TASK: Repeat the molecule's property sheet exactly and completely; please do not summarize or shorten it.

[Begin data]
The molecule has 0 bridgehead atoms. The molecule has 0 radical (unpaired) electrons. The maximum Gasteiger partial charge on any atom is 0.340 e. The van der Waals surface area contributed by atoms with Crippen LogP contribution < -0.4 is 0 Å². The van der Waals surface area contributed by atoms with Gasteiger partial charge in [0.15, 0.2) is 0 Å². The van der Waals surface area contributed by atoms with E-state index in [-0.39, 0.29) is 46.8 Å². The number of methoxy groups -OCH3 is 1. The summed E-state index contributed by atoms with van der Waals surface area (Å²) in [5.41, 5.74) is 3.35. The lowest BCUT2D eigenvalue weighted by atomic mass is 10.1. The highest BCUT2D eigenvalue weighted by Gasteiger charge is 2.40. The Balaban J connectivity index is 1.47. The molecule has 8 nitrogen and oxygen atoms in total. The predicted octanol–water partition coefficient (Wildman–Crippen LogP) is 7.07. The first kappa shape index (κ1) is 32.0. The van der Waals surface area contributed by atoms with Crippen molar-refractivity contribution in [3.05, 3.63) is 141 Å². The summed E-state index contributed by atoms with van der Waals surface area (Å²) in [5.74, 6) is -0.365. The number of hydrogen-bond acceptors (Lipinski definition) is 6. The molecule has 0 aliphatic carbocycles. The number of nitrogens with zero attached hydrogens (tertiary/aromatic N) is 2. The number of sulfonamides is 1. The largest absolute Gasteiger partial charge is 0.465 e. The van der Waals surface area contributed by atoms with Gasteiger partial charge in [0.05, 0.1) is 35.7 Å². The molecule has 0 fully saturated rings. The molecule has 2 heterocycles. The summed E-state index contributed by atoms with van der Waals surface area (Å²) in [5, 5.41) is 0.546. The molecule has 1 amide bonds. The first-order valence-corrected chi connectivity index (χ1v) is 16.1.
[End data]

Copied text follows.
The molecule has 0 bridgehead atoms. The molecule has 0 radical (unpaired) electrons. The maximum Gasteiger partial charge on any atom is 0.340 e. The van der Waals surface area contributed by atoms with Crippen LogP contribution < -0.4 is 0 Å². The van der Waals surface area contributed by atoms with Gasteiger partial charge in [0.15, 0.2) is 0 Å². The van der Waals surface area contributed by atoms with E-state index in [-0.39, 0.29) is 46.8 Å². The number of methoxy groups -OCH3 is 1. The summed E-state index contributed by atoms with van der Waals surface area (Å²) in [5.41, 5.74) is 3.35. The lowest BCUT2D eigenvalue weighted by atomic mass is 10.1. The highest BCUT2D eigenvalue weighted by Gasteiger charge is 2.40. The Balaban J connectivity index is 1.47. The molecule has 8 nitrogen and oxygen atoms in total. The predicted octanol–water partition coefficient (Wildman–Crippen LogP) is 7.07. The first kappa shape index (κ1) is 32.0. The van der Waals surface area contributed by atoms with Crippen molar-refractivity contribution in [3.05, 3.63) is 141 Å². The summed E-state index contributed by atoms with van der Waals surface area (Å²) in [5.74, 6) is -0.365. The number of hydrogen-bond acceptors (Lipinski definition) is 6. The molecule has 0 aliphatic carbocycles. The number of nitrogens with zero attached hydrogens (tertiary/aromatic N) is 2. The number of sulfonamides is 1. The largest absolute Gasteiger partial charge is 0.465 e. The van der Waals surface area contributed by atoms with Gasteiger partial charge in [0.05, 0.1) is 35.7 Å². The molecule has 0 fully saturated rings. The molecule has 2 heterocycles. The summed E-state index contributed by atoms with van der Waals surface area (Å²) in [5, 5.41) is 0.546. The molecule has 1 amide bonds. The first-order valence-corrected chi connectivity index (χ1v) is 16.1.